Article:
University perspective

 The information gathered while writing this article is not surprising in the academic community. Dr. Eng. Gabriela Konopka-Cupiał, the director of Centre for Technology Transfer CITTRU of Jagiellonian University, argues that the large disproportion between patent applications at national and international level in the portfolio of Polish universities illustrates a fragment of reality faced by the units responsible for technology transfer. In her view, three main conclusions can be drawn on this basis: “firstly, the number of transnational patents is directly determined by the university’s budget for intellectual property protection. Secondly, there is still the conviction that technology transfer is not a priority for universities which should focus solely on scientific activities. Thirdly, the successful implementation of technological projects involves responsibility and sacrifices other than those to which scientists have become accustomed to working at universities for years. These factors might have contributed to the creation of a significant barrier preventing scientists from engaging in the commercialization process.” At the same time, Polish universities have made a step forward to increase the efficiency of technology transfer in recent years: “even if not all university authorities understand the activities of technology transfer centres, we observe a great understanding and willingness to cooperate among scientists and deans. We are slowly approaching Western European standards, where there is widespread confidence that the protection of intellectual property and the opportunity to profit from it are essential. This is also reflected in the annual ASTP research, a European organization involved in the transfer of knowledge between universities and industry, which shows that Polish universities are close to the European average in terms of commercialization agreements signed” – says Ms. Konopka-Cupiał.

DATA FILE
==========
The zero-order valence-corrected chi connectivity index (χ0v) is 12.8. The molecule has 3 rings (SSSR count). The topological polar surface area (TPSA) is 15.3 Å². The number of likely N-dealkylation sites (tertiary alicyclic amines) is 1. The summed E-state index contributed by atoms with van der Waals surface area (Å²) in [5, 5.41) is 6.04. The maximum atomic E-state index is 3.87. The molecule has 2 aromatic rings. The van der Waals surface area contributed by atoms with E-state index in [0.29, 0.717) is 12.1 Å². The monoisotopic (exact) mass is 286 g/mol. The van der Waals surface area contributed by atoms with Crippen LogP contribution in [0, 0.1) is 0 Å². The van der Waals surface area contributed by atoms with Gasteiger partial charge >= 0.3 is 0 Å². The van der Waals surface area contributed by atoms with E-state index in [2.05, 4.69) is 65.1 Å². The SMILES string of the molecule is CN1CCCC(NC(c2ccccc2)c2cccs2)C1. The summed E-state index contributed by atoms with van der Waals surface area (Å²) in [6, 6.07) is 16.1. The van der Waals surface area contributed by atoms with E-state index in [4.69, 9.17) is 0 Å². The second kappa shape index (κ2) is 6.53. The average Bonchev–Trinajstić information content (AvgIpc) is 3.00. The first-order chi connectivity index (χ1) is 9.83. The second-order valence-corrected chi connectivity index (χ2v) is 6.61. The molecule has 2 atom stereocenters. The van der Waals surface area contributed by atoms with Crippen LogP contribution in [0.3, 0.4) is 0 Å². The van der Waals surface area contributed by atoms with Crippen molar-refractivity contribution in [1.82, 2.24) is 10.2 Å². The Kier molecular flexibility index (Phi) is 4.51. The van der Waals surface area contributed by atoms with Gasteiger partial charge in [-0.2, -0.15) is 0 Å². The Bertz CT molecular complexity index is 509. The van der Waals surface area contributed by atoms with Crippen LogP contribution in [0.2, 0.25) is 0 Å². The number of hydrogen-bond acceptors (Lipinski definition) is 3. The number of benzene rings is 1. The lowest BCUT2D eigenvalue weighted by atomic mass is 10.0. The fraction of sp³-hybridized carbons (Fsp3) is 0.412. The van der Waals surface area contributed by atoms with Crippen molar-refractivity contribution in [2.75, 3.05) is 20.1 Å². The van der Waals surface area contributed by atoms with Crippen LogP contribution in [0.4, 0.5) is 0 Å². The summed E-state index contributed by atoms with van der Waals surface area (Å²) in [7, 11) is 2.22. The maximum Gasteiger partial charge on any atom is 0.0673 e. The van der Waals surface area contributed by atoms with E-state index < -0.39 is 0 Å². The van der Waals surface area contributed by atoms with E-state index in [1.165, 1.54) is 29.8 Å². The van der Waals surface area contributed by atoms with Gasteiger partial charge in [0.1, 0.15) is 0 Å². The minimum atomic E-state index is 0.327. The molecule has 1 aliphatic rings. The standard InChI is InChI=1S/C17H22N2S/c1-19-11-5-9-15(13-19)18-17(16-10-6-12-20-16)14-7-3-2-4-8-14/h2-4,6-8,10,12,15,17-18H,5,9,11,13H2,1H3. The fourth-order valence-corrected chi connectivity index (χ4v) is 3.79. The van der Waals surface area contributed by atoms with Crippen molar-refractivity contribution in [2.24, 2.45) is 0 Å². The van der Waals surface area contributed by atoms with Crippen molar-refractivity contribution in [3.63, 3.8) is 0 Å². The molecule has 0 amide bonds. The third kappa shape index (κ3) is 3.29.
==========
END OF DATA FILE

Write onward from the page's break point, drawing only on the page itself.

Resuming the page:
A tough nut to crack

 Ross Devol, Joe Lee and Minoli Ratnatung, the authors of „Concept to Commercialization. The Best Universities for Technology Transfer”, a report compiled in cooperation with the Association of University Technology Managers (AUTM), state that “Research universities are one of the strongest assets America can use to compete in the age of innovation. Federal and other sources of public funding for university research should be viewed as an investment with a high rate of return. Research funding should be a top priority for enhancing American economic growth.” Countries which want to base their economies on knowledge are aware that a university being proficient in the commercialization of technology is its essential element. Research carried out in California prove that every dollar invested in the State University gives direct or indirect returns at $4.41 to the local economy. Having aspirations to be the largest technology hub in Central and Eastern Europe, Poland has a lot to catch up with (especially compared to American universities, for which the modern era of commercialization of research began in the 1970s, with the birth of the biotechnology industry). Thus, it is necessary to take a number of actions – both at the central and university level – aiming at maximum simplification and improvement of the process of commercialization of technology at universities.